It is with enormous gratitude that I write a few words to acknowledge the potency, purity, and treasure of our recent Pilgrimage to Uluru. This journey had so many components: firstly, the focus on pilgrimage with a great Tibetan teacher as in Khenpo la, whose knowledge of the Buddha’s teachings is matched to his excellent warm, friendly, and joyful nature and his reverence of place, culture, and people of wherever he visits. Khenpo is a gift who skilfully weaves nature’s gifts with a unique style of teaching and guided meditations to enable deep absorption of each moment spent in these places, with such reverence for country and respect for the indigenous people and ease with every move. There were two beautiful children aged 7 and 11, who enriched the group with their amazing gentle wisdom and delight in every minute. They were so inspirational and gave us all such hope and wonder for the future of the world, as in if such children contribute with generous, sensitivity, worldliness and vital spirit.
The sangha who supported this retreat were also just perfect, ranging from Ann’s gift in organisation, grace and behind the scenes soothing; Tsultim in his jovial warm and clever kindness in driving, picking us all up and softly/quietly attending to anything needed with a gentle grace; Tjenka and Zara’s bright creative grace in every action and interaction whether driving buses, listening, and helping the team or the retreatants with love and service; as well as the delectable creative nourishing food presented with ease and love from Tony’s wondrous ways. The food was amazing, every single person present was fresh, interesting and an individual treasure!
Khenpo never ceases to enrich all with his gentle wise ways along with bringing us the precious jewels of Buddha with practical messages that filter in through us. Each day we witnessed these sacred sites for hours from dawn through sunrise and sunset to dusk it truly was so powerful. I only hope I get to go on many more pilgrimages with Khenpo. The beauty of the teachings and the mind training to remind us of all we can mindfully manage a supreme and loving life by being infinitely joyful, skilful, and compassionate. These teachings were creatively etched in our hearts via the glow of the effervescent colours of those rocks.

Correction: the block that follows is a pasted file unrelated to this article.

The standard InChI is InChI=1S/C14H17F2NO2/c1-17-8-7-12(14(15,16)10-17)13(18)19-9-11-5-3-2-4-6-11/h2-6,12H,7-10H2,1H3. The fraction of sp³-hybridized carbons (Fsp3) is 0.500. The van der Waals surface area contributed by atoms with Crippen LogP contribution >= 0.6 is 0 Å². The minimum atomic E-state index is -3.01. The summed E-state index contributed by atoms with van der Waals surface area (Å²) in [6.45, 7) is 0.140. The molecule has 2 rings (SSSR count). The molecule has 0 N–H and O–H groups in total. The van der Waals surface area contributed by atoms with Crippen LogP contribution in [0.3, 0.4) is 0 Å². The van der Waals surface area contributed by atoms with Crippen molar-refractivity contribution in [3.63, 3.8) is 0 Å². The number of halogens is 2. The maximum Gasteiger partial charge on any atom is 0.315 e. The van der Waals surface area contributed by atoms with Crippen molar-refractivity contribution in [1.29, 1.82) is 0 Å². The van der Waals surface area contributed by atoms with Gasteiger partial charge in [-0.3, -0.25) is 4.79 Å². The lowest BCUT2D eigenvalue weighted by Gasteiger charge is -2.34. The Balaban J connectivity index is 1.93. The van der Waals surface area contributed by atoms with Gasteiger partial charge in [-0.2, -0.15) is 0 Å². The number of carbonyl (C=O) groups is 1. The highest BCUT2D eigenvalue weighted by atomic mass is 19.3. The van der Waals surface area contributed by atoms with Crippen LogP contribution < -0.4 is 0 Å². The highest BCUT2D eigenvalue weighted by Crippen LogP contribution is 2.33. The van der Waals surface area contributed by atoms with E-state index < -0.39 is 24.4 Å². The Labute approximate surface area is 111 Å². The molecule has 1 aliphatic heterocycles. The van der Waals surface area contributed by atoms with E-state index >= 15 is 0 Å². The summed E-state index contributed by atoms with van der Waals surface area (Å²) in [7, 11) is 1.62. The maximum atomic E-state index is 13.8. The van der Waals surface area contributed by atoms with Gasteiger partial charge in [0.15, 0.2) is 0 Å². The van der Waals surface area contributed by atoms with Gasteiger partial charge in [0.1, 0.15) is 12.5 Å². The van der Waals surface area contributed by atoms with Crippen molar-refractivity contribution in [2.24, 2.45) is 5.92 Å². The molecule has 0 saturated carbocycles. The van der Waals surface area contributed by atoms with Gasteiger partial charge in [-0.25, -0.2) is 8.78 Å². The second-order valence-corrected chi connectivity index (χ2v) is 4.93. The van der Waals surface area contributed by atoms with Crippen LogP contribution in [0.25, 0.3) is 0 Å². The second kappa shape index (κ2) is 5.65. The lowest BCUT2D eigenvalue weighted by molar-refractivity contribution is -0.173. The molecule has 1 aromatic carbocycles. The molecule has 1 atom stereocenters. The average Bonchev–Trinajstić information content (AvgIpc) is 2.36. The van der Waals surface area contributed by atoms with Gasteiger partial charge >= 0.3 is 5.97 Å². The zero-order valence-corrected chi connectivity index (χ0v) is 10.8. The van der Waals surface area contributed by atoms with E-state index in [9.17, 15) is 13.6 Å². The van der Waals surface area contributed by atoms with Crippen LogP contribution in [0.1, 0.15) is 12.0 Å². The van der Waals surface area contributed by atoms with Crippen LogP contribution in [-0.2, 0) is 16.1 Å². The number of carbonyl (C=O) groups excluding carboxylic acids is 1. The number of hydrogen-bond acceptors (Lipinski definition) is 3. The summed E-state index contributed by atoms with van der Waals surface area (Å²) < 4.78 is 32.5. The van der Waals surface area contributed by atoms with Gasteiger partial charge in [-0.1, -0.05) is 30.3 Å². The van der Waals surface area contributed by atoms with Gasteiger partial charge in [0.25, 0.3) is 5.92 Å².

Our week pilgrimage honoured these sacred stories of country intertwined with sacred lessons from Buddha to bring us into a presence and honour of each day observing the dawn, huddling out at dark, and softly witnessing the light on those sacred spaces come alive in silent meditation in awe of this. The teachings, the food, the fun, the warm interactions, the divine sunsets, and the presence of each of us present. It is now 2 years since closure of the activity of tourists climbing this magnificent Uluru, to me it felt as if she was saying thank you and shinning an extra vibrancy in all the various lights we were gifted with.
Some information from sacredland.com that I feel is important to share: Rising 1,100 feet above the Australian desert, the red sandstone monolith known as Uluru is not just an international tourist destination but a symbol of the Aboriginal struggle for land rights and a model for collaborative indigenous-governmental land management. Uluru and its neighbour Kata Tjuta, a series of 36 rock domes, comprise an area of spiritual significance to Anangu, the local Aboriginal people whose belief system is intertwined with the landscape.
The traditional owners of Uluru-Kata Tjuta National Park speak Pitjantjatjara and Yankunytjatjara and call themselves Anangu – “we, Aboriginal people.” Anangu lived in the deserts of Central Australia for tens of thousands of years before the arrival of white settlers, leading a nomadic hunting and gathering way of life rooted in a spiritual relationship with the land.